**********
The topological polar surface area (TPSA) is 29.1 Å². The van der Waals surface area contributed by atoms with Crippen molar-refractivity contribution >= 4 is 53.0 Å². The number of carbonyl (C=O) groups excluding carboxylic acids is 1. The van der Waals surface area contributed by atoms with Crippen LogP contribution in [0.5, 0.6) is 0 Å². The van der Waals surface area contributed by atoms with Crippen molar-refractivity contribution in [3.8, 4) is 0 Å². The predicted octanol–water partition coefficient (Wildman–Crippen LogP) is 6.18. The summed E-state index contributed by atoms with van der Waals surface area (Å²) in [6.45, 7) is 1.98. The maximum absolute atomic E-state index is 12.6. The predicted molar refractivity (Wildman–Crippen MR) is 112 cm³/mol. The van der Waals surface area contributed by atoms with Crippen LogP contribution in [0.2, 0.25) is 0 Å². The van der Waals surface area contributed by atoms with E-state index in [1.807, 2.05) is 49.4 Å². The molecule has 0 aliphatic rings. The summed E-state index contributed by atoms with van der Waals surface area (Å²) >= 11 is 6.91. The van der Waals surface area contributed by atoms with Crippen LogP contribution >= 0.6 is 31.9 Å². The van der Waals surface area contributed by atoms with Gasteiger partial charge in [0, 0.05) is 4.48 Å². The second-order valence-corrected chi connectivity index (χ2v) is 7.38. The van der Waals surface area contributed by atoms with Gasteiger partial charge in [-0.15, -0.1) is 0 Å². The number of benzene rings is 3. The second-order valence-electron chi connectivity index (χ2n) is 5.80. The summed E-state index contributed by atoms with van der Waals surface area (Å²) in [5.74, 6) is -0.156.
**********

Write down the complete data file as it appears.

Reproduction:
The topological polar surface area (TPSA) is 29.1 Å². The van der Waals surface area contributed by atoms with Crippen molar-refractivity contribution >= 4 is 53.0 Å². The number of carbonyl (C=O) groups excluding carboxylic acids is 1. The van der Waals surface area contributed by atoms with Crippen LogP contribution in [0.5, 0.6) is 0 Å². The van der Waals surface area contributed by atoms with Crippen molar-refractivity contribution in [3.8, 4) is 0 Å². The predicted octanol–water partition coefficient (Wildman–Crippen LogP) is 6.18. The summed E-state index contributed by atoms with van der Waals surface area (Å²) in [6.45, 7) is 1.98. The maximum absolute atomic E-state index is 12.6. The predicted molar refractivity (Wildman–Crippen MR) is 112 cm³/mol. The van der Waals surface area contributed by atoms with Crippen LogP contribution in [0.2, 0.25) is 0 Å². The van der Waals surface area contributed by atoms with E-state index in [1.807, 2.05) is 49.4 Å². The molecule has 0 aliphatic rings. The summed E-state index contributed by atoms with van der Waals surface area (Å²) >= 11 is 6.91. The van der Waals surface area contributed by atoms with Crippen LogP contribution >= 0.6 is 31.9 Å². The van der Waals surface area contributed by atoms with Gasteiger partial charge in [0, 0.05) is 4.48 Å². The second-order valence-corrected chi connectivity index (χ2v) is 7.38. The van der Waals surface area contributed by atoms with Gasteiger partial charge in [-0.15, -0.1) is 0 Å². The number of benzene rings is 3. The second-order valence-electron chi connectivity index (χ2n) is 5.80. The summed E-state index contributed by atoms with van der Waals surface area (Å²) in [5.74, 6) is -0.156.